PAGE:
There is such an empty sadness that fills your home when children whose laughter and shouts of anger have left the hallowed halls. When as a parent you are lucky to receive a text message from your child who used to speak real words to you daily and smile at you like they meant it, not to mention whisper words of love; that these children had the audacity to actually grow up and continue on with their lives, leaving you somewhere behind. And I am so proud, but I am also so invested, letting go is definitely not in the mother’s manual of learning how to cut the cord, because there isn’t one.
I was a teenage mother who graduated high school six months pregnant. The whole of my life has been my family. My first born daughter was an only child for six years; her father and I were still quite young and considered her being our only until her little sister and brother decided to join her. (You would have to speak to their counselors to decide if they are happy with the way things turned out.) But darn-nit – that used to be a word of profanity I believe – this is about me and how hurt my heart has become in their departures and growth into amazing people. (And as far as I know, they don’t have counselors, but then, I am only their mama, madre, mommo, monster. They were never allowed to call me by my given name.)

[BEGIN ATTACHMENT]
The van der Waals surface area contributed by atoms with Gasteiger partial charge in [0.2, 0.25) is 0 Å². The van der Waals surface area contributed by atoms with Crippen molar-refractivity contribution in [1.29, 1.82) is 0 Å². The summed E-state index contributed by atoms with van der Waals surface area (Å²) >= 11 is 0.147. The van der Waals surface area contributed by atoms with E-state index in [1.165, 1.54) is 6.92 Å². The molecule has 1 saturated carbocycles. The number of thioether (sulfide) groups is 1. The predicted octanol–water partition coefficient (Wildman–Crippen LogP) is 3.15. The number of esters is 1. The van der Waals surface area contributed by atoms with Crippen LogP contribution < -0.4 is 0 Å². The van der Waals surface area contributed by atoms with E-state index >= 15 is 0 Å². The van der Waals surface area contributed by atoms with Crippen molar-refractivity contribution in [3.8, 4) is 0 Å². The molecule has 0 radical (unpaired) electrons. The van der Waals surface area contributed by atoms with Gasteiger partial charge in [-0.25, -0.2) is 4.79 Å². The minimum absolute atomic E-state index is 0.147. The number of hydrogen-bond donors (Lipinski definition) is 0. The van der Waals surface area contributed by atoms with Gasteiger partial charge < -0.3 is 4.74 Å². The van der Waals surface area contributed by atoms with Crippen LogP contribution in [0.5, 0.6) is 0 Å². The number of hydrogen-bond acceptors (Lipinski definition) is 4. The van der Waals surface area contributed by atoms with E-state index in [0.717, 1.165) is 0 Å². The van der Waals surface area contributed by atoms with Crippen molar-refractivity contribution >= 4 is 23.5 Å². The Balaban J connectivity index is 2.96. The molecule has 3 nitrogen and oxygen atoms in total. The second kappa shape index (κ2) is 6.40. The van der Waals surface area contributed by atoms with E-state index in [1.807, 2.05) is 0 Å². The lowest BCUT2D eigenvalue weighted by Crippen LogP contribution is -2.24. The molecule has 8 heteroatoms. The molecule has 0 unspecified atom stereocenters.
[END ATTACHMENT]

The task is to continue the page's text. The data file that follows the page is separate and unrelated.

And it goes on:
So you can imagine my extreme distress and shock when these beautiful children sat me down over their spring vacation, yet again, for a domestic device intervention. A meeting of their sibling minds that I had a damaging affiliation with Roomba, an appliance and fostered-child-robot vacuum of mine they were seriously considering removing from my home. How could they be so unkind, do they not have internet withdrawals, data deprivation and all consuming smart-phone obsessions?
I believe it went something like this – with me sitting at the same table, like I wasn’t even there – (I’m surprised they even voiced their thoughts out loud when they could have just texted each other while in the same room.)
“I think it’s time we got her something else.”
“Yea, I agree.”
“It’s embarrassing. She needs something different to talk about.”
And then they spoke about different objects they could purchase to end my fixation, but who or better yet what would clean my floors? These three little pieces of amazing-ness (not a word) surely weren’t going to do it.
So spring break is over, Roomba and I stare out the window wondering where all the time has gone, when next my sweet ornery munchkins will return and the endless cycle continue. The immense joy at having your home again filled with their bubbling presence – only to have it end, equally as painful – as the first time they drove away with packed bags in the back of their cars. The tail-lights waving good bye and a mom’s tears and prayers that they understand just how much it is that a mother and her robotic device can love them.
Find Love, Be peace, Vacuum on. Send Sunshine.